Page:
bluering

Trad climber
Santa Clara, CA
Topic Author's Reply - Jul 4, 2011 - 04:37pm PT
Raging and screaming and posturing are a good way of letting off steam, but do nothing to change policy. I do know that Paul Minault was p.o.'ed that they treated all his well-thought out compromise proposals as nothing but the work of truants and anti-social rebels. Wait for the national Access Fund to give us a few pointers about what to do next.


Will do.

Do you have any beta on the open seat in the Parks committee? I'm drawing blanks.

This is as far as I got;
http://www.sccvote.org/portal/site/d4/agencychp?path=%2Fv7%2FSupervisor%20Ken%20Yeager%20-%20District%204%20%28BOS%29%2FVolunteer%20Opportunities
Bruce Morris

Social climber
Belmont, California
Jul 4, 2011 - 05:24pm PT
Think you might find it buried in here, Blue:

http://www.sccvote.org/portal/site/parks/parkschp?path=%2Fv7%2FParks%20and%20Recreation%2C%20Department%20of%20%28DEP%29%2FGeneral%20Agency%20Information%2FParks%20and%20Recreation%20Commission

I do notice that the Commission's "mission statement" talks about promoting recreation not limiting or eliminating it:

"To act in an advisory capacity to the Board of Supervisors in promoting, aiding, encouraging and conducting public recreation, including the acquisition and development of recreation and park facilities and programs, and in the planning, maintenance, development and operation of all recreational areas and facilities owned, controlled or leased by the County."

Doesn't sound like the Commission ought to be shutting down Summit Rock to climbing, does it?

One thing I do notice at the Sanborn County Parks site is that although fishing, hiking and camping are all listed as official activities in the Park, there is not one mention of rock climbing or bouldering at Summit or Indian Rocks. Of course, County Parks is terribly afraid of liability for a climbing accident and therefore may be reluctant to mention rock climbing on their site for fear of being sued.
bluering

Trad climber
Santa Clara, CA
Topic Author's Reply - Jul 4, 2011 - 05:26pm PT
Thanks, Bruce, I'll look into it.
healyje

Trad climber
Portland, Oregon
Jul 4, 2011 - 05:43pm PT
We just have to have a hard scientific study that lends credence to our arguments for a seasonal closure of Summit.

It isn't science that's preventing a seasonal closure at Summit, it's politics - there is no science to support a year-round Peregrine closure.
bluering

Trad climber
Santa Clara, CA
Topic Author's Reply - Jul 4, 2011 - 05:48pm PT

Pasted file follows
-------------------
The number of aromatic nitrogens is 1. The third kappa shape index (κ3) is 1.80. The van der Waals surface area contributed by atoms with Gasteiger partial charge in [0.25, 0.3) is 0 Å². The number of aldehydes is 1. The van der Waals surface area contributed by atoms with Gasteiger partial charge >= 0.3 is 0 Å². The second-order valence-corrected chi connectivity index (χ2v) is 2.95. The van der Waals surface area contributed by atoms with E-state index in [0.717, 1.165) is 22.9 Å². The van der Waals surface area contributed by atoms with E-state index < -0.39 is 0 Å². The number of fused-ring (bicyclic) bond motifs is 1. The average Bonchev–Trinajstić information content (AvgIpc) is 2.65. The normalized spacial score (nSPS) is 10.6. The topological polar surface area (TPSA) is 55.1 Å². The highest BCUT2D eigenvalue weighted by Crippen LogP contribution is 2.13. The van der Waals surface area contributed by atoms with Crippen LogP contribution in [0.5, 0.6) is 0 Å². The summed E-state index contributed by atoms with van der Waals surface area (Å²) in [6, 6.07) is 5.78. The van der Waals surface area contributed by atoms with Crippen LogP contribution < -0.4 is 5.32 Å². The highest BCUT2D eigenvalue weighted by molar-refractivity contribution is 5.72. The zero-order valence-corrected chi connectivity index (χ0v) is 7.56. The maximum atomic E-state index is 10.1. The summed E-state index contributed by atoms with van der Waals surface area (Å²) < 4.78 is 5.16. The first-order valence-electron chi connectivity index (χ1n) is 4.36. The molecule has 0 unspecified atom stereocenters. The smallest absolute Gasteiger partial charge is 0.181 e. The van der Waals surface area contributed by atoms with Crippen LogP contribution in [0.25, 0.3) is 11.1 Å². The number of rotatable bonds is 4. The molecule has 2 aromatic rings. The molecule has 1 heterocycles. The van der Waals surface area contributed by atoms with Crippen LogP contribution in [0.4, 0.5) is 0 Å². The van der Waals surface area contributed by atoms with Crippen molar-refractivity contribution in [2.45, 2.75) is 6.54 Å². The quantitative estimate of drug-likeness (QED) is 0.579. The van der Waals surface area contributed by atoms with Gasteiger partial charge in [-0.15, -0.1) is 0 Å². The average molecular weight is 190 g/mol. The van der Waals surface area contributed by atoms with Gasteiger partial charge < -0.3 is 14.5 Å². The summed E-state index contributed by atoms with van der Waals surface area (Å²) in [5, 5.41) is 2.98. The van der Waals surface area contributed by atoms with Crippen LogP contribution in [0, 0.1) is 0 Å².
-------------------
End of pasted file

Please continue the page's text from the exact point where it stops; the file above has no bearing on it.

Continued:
healyje, we all know that. It's just moving forth that is in question. What to do?

When facts fail, what do you do?
healyje

Trad climber
Portland, Oregon
Jul 4, 2011 - 05:52pm PT
Learn the people and politics - it clearly has nothing to do with Peregrines. Sounds more like a convenient excuse for controlling drunks and partiers to me.
bluering

Trad climber
Santa Clara, CA
Topic Author's Reply - Jul 4, 2011 - 06:02pm PT
You are probably correct, helayje.
Bruce Morris

Social climber
Belmont, California
Jul 4, 2011 - 08:34pm PT
But as I pointed out at the meeting last Thursday, it's the climbers who actually chased the drunks and bottle breakers out of Summit. No one wants to be climbing and have a bottle dropped on their head. Since the closure, there's more broken glass on the ledges and more graffiti on the top of the rock. No one watches that place after hours. It's still a party hang. The Rangers all conceded this point.

I think the political angle comes from the splinter group of the local Audubon Society that has got three seats on the Commission. Also, the Rangers contacted some environmental zealots in State Fish and Wildlife who recommended a year-round closure. Now, County Parks may have found people who would endorse the recommendations they already wanted to implement (i.e. a year-round closure). Dunno. I also noticed that the Chair of Parks and Recreation endorsed bolt-chopping and that the lady Ph.D. regarded climbers as an outlaw, defiant, law-breaker group you can't really trust. Sounds to me like the closure was a product of a multitude of reasons emanating from a number of different groups involved in the issue.

They just didn't believe that climbers were organized enough to fight back and make counter-proposals. They thought they would walk right over us and we would obey like good little boys and girls. When we made legitimate, reasonable proposals of our own (i.e. a seasonal closure and sat-only climbing to give the birds a chance to react), they treated us with condescension if not outright contempt. How dare you contradict your betters! That lady merely said, "I have a Ph.D. in ecology" as if her merit badge settled the point then and there.